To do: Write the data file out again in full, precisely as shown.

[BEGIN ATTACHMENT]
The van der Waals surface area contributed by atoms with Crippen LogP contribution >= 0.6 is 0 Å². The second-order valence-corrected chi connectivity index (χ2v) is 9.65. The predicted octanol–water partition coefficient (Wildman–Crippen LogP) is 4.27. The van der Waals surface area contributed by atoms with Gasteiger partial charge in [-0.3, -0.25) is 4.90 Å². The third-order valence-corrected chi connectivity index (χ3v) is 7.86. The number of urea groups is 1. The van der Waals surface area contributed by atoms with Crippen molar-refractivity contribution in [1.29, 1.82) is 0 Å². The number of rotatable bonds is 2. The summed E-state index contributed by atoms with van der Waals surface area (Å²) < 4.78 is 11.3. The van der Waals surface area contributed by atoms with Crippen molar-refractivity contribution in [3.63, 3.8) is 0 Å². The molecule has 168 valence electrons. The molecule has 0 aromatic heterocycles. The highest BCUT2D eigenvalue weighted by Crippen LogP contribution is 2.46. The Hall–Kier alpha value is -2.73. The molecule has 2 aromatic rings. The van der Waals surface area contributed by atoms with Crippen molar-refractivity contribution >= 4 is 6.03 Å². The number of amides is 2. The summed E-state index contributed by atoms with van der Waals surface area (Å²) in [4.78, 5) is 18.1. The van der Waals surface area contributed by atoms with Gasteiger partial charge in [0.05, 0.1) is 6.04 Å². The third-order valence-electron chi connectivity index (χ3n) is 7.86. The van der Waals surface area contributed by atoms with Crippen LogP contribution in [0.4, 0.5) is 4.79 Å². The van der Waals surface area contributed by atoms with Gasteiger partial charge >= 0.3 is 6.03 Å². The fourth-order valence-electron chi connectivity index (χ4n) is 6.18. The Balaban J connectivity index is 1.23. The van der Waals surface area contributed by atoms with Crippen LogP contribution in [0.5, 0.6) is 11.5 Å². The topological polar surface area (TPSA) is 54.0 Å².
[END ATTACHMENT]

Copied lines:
The van der Waals surface area contributed by atoms with Crippen LogP contribution >= 0.6 is 0 Å². The second-order valence-corrected chi connectivity index (χ2v) is 9.65. The predicted octanol–water partition coefficient (Wildman–Crippen LogP) is 4.27. The van der Waals surface area contributed by atoms with Gasteiger partial charge in [-0.3, -0.25) is 4.90 Å². The third-order valence-corrected chi connectivity index (χ3v) is 7.86. The number of urea groups is 1. The van der Waals surface area contributed by atoms with Crippen molar-refractivity contribution in [1.29, 1.82) is 0 Å². The number of rotatable bonds is 2. The summed E-state index contributed by atoms with van der Waals surface area (Å²) < 4.78 is 11.3. The van der Waals surface area contributed by atoms with Crippen molar-refractivity contribution in [3.63, 3.8) is 0 Å². The molecule has 168 valence electrons. The molecule has 0 aromatic heterocycles. The highest BCUT2D eigenvalue weighted by Crippen LogP contribution is 2.46. The Hall–Kier alpha value is -2.73. The molecule has 2 aromatic rings. The van der Waals surface area contributed by atoms with Crippen molar-refractivity contribution >= 4 is 6.03 Å². The number of amides is 2. The summed E-state index contributed by atoms with van der Waals surface area (Å²) in [4.78, 5) is 18.1. The van der Waals surface area contributed by atoms with Gasteiger partial charge in [0.05, 0.1) is 6.04 Å². The third-order valence-electron chi connectivity index (χ3n) is 7.86. The van der Waals surface area contributed by atoms with Crippen LogP contribution in [0.4, 0.5) is 4.79 Å². The van der Waals surface area contributed by atoms with Gasteiger partial charge >= 0.3 is 6.03 Å². The fourth-order valence-electron chi connectivity index (χ4n) is 6.18. The Balaban J connectivity index is 1.23. The van der Waals surface area contributed by atoms with Crippen LogP contribution in [0.5, 0.6) is 11.5 Å². The topological polar surface area (TPSA) is 54.0 Å².